"In the fall," said his mother, Jennifer, "he'll be taking calculus."
Evan, a home-schooled eighth-grader from Danville, Calif., breezed through the competition Thursday night to become the nation's top speller. He said he knew the winning word — a noun describing small forceps — the moment the pronouncer said it, but he was more enthusiastic when he spoke about an upcoming math camp this summer and the calculus class he'll be taking at the University of California at Berkeley.
"My favorite things to do were math and music, and with the math I really like the way the numbers fit together," he said. "And with the music I like to let out ideas by composing notes — and the spelling is just a bunch of memorization."
Evan won a tense duel with Nate Gartke of Spruce Grove, Alberta, who was attempting to become the first Canadian to win the 80th annual bee. Evan and Nate went head-to-head for three rounds, matching each other's correct spellings until Nate flubbed the medical word "coryza" by adding the letter "h."
Until then, Nate had been quite the showman, waving celebrity-like to the audience after each word and basking in the cheers from a row that waved red-and-white maple leaf flags.
"I didn't know I could make it this far," said Nate, who planned to cap his week in Washington with a tour of Mount Vernon on Friday.
Evan, who tied for 14th last year, won $35,000 cash, plus a $5,000 scholarship, a $2,500 savings bond and a set of reference works. His victory came even though he wasn't able to stick to one of his superstitions: He didn't have his usual pre-competition meal of fish because chicken was served instead at the Spelling Bee dinner.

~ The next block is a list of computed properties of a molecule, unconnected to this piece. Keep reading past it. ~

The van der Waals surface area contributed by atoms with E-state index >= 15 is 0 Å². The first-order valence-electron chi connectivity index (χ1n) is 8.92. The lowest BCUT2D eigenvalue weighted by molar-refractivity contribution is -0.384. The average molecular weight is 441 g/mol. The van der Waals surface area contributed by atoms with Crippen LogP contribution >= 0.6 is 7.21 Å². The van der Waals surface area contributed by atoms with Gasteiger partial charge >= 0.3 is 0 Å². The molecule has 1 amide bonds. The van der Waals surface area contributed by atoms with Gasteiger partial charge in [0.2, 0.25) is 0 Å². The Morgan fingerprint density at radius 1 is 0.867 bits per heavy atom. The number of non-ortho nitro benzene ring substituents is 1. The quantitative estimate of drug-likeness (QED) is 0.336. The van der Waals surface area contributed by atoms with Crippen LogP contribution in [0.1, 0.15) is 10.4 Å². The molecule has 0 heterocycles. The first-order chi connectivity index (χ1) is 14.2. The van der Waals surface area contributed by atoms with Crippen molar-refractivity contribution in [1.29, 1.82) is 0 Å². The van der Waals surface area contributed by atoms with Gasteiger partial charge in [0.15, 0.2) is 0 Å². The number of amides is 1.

Asked if he liked the bee more now that he's won it, Evan said: "Are you saying I'm supposed to like it more? Yeah, I do a little bit."
Evan's father, Michael, is a subway train operator in the San Francisco area. His mother, Jennifer, is in charge of Evan's schooling. Jennifer said Evan's spelling prowess has given him some balance in a life that's been dominated by the love of numbers.
"I believe it's made him more well-rounded," she said.
Evan was virtually unflappable on stage. The kid who juggles balls around the room at home while his mother calls out words appeared to be in trouble only once during the finals, when he had to restart "schuhplattler" a German-based word describing a dance. At one point, Evan calmly cleaned his glasses while Nate spelled a word.
The day began with 59 spellers remaining from the record 286 who started the competition Wednesday. The field was narrowed to 15 finalists, but eight were gone after the initial round and two more faltered in the next round, leaving a fivesome of Evan, Nate, 14-year-old Joseph Henares, of Avon, Conn., 13-year-old Prateek Kohli of Westbury, N.Y., and 14-year-old Isabel Jacobson of Madison, Wis.
Joseph faltered on "aniseikonia" (a visual defect), while Prateek missed "oberek" (a Polish folk dance) and Isabel was out on "cyanophycean" (a kind of algae).
The big surprise was that perennial favorite Samir Patel wasn't around for the finals. The 13-year-old Texan, in his fifth and final bee because he can't participate once he's past the eighth grade, had the audience gasping in disbelief when he misspelled "clevis."
After placing third, 27th, second and 14th in his previous bees, Samir ended his bee career with a tie for 34th. He wiped away tears as he talked about his gaffe.
"The first thing I thought was c-l-e-v-i-s, and if I had been slow and cautious like I always am, I would have got it right," he said. "But I just outsmarted myself. It was an easy word. I just made a stupid mistake."
Samir's mother, Jyoti, appealed his dismissal, based on subtle differences in the way the word's final syllable could be pronounced. The appeal was denied.
"In the end, I think I said it right," pronouncer Jacques Bailly said. "I really wanted him to get it right, and I'm really sorry that he or his family have some questions about it."